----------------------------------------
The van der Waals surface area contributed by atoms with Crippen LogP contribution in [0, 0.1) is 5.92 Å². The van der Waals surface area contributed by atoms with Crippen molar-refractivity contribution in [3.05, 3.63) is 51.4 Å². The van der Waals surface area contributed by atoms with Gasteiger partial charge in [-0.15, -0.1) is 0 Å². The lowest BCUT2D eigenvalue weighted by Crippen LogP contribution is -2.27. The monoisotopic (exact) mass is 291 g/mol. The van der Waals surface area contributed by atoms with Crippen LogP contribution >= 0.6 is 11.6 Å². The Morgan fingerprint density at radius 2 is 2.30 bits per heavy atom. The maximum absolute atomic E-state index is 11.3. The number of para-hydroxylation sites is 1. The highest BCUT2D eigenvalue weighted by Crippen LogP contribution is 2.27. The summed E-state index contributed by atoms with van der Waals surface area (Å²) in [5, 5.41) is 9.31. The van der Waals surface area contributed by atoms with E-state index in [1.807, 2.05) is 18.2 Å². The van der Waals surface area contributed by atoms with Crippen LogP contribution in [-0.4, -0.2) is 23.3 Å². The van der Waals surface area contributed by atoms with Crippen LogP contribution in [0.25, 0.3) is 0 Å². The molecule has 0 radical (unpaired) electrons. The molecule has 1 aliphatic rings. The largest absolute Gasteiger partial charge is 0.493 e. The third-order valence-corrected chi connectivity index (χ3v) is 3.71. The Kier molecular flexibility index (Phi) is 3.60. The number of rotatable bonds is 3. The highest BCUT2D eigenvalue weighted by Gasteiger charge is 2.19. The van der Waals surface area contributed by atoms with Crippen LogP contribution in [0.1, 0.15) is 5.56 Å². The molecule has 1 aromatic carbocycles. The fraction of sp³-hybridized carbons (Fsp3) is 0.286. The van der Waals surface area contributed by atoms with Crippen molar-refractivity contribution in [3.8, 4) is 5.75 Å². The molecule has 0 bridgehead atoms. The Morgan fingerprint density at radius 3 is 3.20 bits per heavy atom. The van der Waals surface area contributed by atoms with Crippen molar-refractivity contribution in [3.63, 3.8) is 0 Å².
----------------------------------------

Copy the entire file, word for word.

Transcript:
The van der Waals surface area contributed by atoms with Crippen LogP contribution in [0, 0.1) is 5.92 Å². The van der Waals surface area contributed by atoms with Crippen molar-refractivity contribution in [3.05, 3.63) is 51.4 Å². The van der Waals surface area contributed by atoms with Gasteiger partial charge in [-0.15, -0.1) is 0 Å². The lowest BCUT2D eigenvalue weighted by Crippen LogP contribution is -2.27. The monoisotopic (exact) mass is 291 g/mol. The van der Waals surface area contributed by atoms with Crippen LogP contribution >= 0.6 is 11.6 Å². The Morgan fingerprint density at radius 2 is 2.30 bits per heavy atom. The maximum absolute atomic E-state index is 11.3. The number of para-hydroxylation sites is 1. The highest BCUT2D eigenvalue weighted by Crippen LogP contribution is 2.27. The summed E-state index contributed by atoms with van der Waals surface area (Å²) in [5, 5.41) is 9.31. The van der Waals surface area contributed by atoms with E-state index in [1.807, 2.05) is 18.2 Å². The van der Waals surface area contributed by atoms with Crippen LogP contribution in [-0.4, -0.2) is 23.3 Å². The van der Waals surface area contributed by atoms with Crippen LogP contribution in [0.25, 0.3) is 0 Å². The molecule has 0 radical (unpaired) electrons. The molecule has 1 aliphatic rings. The largest absolute Gasteiger partial charge is 0.493 e. The third-order valence-corrected chi connectivity index (χ3v) is 3.71. The Kier molecular flexibility index (Phi) is 3.60. The number of rotatable bonds is 3. The highest BCUT2D eigenvalue weighted by Gasteiger charge is 2.19. The van der Waals surface area contributed by atoms with Crippen LogP contribution in [0.1, 0.15) is 5.56 Å². The molecule has 1 aromatic carbocycles. The fraction of sp³-hybridized carbons (Fsp3) is 0.286. The van der Waals surface area contributed by atoms with Crippen molar-refractivity contribution in [3.8, 4) is 5.75 Å². The molecule has 0 bridgehead atoms. The Morgan fingerprint density at radius 3 is 3.20 bits per heavy atom. The van der Waals surface area contributed by atoms with Crippen molar-refractivity contribution in [3.63, 3.8) is 0 Å².